• A neighborhood bully is found by police to be stealing and extorting whatever he can at his mother's demand, so she can sell it for her drug habit. He gets rehomed with an aunt, whom OP sincerely hopes helped him recover as well as reform.
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    • In this story, the submitter and a customer (a police officer) at a store see a small girl wearing only a sundress and tights in the middle of a frigid winter night outside with her mother. When the cop tells the girl's mother that the girl is clearly very cold, the mother makes up the excuse that "kids don't feel temperatures the same way normal people do", plays the "she's faking it for attention" card when that doesn't work, and then freely admits that she is ignoring the poor kid's (completely valid) complaints about being too cold. The neglectful mom gets arrested shortly afterward.
  • Affably Evil: A group of US Navy sailors on shore leave in Sicily share and talk about their cigars with a friendly local, who convinces a bartender to get them some free drinks. The next day, the sailors are all interrogated by the Italian police about being seen with a known Mafia leader the previous night.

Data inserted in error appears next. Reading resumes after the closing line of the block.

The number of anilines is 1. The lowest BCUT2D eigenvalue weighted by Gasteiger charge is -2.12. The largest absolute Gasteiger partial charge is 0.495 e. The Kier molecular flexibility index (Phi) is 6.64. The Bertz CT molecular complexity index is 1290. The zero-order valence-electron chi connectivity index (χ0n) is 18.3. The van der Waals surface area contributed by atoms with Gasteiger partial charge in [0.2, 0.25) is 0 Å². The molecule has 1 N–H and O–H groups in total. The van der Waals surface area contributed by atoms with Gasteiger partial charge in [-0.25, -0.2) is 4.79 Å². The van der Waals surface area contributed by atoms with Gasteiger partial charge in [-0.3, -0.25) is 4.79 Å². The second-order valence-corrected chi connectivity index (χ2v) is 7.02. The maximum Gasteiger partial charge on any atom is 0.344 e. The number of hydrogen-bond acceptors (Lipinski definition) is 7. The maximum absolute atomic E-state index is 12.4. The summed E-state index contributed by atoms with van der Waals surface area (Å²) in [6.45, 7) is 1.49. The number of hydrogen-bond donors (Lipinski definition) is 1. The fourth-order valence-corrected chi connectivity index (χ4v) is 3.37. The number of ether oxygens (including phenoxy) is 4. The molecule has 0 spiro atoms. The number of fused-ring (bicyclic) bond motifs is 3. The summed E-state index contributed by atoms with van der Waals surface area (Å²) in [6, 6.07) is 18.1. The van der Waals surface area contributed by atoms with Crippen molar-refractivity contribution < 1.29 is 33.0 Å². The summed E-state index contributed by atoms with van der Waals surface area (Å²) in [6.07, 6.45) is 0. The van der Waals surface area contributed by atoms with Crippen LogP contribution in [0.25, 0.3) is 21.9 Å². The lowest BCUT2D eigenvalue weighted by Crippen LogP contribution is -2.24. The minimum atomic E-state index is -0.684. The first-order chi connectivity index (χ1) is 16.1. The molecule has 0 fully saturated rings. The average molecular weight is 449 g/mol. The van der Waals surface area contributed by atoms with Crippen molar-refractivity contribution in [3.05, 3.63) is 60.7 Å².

• Alcohol-Induced Stupidity: Livid that a convenience store won't sell him beer after 2am, a drunk man retaliates by taking a camp hatchet to the store's electrical box to shut their power off. A camping hatchet that was non-insulated and entirely metal. Miraculously, the worst injuries the man ended up with after the ensuing light show were only a few burns (and ruined shoes sent flying several feet away).
  • Aluminum Christmas Trees: The woman in this story wants to sue her ex-husband's mistress for "alienation of affection", a term which the OP has never heard. As the comments section points out, it is an actual legal term which is still recognized in some jurisdictions, including six US states... however, none of those are Louisiana, where the story takes place.
  • Anger Born of Worry: Two girls ditch school to visit their out-of-town boyfriends and miss their ride home. One police search later, their families tear them new ones for their idiocy.
  • Armor-Piercing Question: "Are you suggesting I should have falsified my report?"
  • Artistic License – Law: A now-deleted post documented a group of wannabe sexual assaulters getting the book thrown at them by the judge overseeing their case, who is a family friend of the victim's. This is obviously impossible since it would be a professional conflict of interest, so the post was removed for being blatantly fabricated.